_Xenu_

I have fond memories of pinball machines as a kid. Not the super simple ones from the 70's, but the more fleshed out 90's ones.
Click this link once a day to feed shelter animals. Its free.

http://www.theanimalrescuesite.com/clickToGive/ars/home

Jutter

http://pinside.com/pinball/map/where-to-play

The private collection I visited (De Koog, Alkmaar) is also on this map. Some 20+ nineties tables. They had two of my favorites there: Monster Bash and Scared Stiff, so I primarily played those. Familly Guy's also a cool table with it's Stewie-themed mini-upper playfield. Entry five euros. One-fifty for a beer. They organize pinball nights almost every friday, and the place is less than an hour traveling from where I live.

Should anyone ever find themselves in the Amsterdam (N. Holland) region, I recommend asking for an invite through here: http://pinside.com/pinball/contact , and have yourself a blast.
Or maybe this map will provide you with a sweet spot near where you live. Good luck.
No religion for me thank you very much; I 'm full of shit enough as it is.

Being flabbergasted about existence never made anyone disappear in a poof of flabbergas, so nevermind why we're here. We ARE here.

Thumpalumpacus

A couple of posts I made in another forum on the subject:

Okay, this ain't a Who thread, this is about pinball and your favorite tables.

Growing up, that bug bit me early and hard.  My favorite games were:

Eight Ball, one of the first machines I mastered:



Flash, which was perhaps the fastest table I've played:



The first multilevel, Black Knight:



The laundromat down the street recently put in T2 by Williams which is a pretty rockin' game.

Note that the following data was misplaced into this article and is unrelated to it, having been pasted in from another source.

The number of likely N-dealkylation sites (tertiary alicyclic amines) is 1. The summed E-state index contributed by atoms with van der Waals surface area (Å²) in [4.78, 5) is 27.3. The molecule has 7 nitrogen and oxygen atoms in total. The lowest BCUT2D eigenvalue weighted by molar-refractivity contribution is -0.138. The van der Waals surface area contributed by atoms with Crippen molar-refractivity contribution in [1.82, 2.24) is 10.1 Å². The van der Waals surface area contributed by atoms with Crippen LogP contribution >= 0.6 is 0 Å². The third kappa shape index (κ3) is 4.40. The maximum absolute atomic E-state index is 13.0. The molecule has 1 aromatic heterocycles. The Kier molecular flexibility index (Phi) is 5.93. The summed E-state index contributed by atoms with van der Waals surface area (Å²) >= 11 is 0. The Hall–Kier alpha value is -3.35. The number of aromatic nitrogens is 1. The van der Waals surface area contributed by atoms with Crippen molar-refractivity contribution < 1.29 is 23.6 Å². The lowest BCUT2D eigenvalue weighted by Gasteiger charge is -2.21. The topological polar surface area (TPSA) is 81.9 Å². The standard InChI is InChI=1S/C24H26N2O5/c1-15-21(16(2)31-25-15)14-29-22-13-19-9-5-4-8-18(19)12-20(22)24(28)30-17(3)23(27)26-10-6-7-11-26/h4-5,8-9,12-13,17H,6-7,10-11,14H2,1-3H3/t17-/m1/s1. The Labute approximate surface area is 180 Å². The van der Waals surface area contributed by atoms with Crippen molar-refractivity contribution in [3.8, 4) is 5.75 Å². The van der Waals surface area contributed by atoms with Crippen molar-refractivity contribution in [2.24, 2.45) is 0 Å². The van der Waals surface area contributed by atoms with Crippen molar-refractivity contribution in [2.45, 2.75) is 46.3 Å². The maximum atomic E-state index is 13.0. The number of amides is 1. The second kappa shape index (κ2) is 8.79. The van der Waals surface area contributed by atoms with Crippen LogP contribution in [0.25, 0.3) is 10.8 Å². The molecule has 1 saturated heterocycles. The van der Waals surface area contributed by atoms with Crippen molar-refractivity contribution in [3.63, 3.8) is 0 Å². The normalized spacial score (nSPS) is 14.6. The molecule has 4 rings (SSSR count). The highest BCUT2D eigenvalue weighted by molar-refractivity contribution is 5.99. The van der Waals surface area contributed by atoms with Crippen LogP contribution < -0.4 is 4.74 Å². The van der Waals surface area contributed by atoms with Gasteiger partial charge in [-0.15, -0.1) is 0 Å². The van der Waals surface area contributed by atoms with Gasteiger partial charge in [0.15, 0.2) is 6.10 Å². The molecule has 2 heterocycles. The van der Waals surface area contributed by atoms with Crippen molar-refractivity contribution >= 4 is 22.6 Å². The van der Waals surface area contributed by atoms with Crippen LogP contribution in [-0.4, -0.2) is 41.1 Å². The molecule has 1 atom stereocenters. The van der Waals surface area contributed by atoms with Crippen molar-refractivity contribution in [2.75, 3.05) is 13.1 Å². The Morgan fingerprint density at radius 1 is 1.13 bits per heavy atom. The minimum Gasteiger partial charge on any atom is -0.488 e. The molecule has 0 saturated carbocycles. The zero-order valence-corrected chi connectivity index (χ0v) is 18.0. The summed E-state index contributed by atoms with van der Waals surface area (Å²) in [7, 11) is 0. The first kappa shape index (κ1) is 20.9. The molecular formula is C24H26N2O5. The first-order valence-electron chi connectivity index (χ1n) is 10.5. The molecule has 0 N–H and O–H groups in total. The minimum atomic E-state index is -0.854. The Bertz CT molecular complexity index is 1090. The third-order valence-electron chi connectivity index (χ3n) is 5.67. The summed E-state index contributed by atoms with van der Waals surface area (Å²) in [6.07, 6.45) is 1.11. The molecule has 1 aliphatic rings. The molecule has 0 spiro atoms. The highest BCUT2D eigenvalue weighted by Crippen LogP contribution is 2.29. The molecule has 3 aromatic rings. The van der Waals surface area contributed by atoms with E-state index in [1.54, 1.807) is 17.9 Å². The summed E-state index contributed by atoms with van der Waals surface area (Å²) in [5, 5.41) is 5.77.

This thread is for posting your favorite games and telling us stories about them.  Go!

*********

Also, I'm glad they have tuned ads on this forum.  The ad at the bottom reminded me that I hadn't mentioned "Meteor" by Stern, which was another great machine:



*********

If I had the room, this would be my personal arcade:











There'd be some other tables, and some good old vids too.  But the silverball would be the heart of my gameroom.
<insert witty aphorism here>

BarkAtTheMoon

My family had a pinball machine when I was young. I don't remember the name of the table or anything, it wasn't anything fancy, but we had fun with it. I wouldn't mind getting a hold of the Addam's Family machine. My brother, some of our friends, and I used to play that all the time at the arcade in the local mall. One of the all-time classic pinball machines.

"When you landed on the moon, that was the point when God should have come up and said hello. Because if you invent some creatures and you put them on the blue one and they make it to the grey one, then you fucking turn up and say, 'Well done.' It's just a polite thing to do." - Eddie Izzard

_Xenu_

There's not really much an arcade machine can do these days that a home console can't. Pinball could actually be a good solution for operators. I would love to have a local pinball arcade and would visit frequently.
Click this link once a day to feed shelter animals. Its free.

http://www.theanimalrescuesite.com/clickToGive/ars/home

BarkAtTheMoon

Quote from: "_Xenu_"There's not really much an arcade machine can do these days that a home console can't. Pinball could actually be a good solution for operators. I would love to have a local pinball arcade and would visit frequently.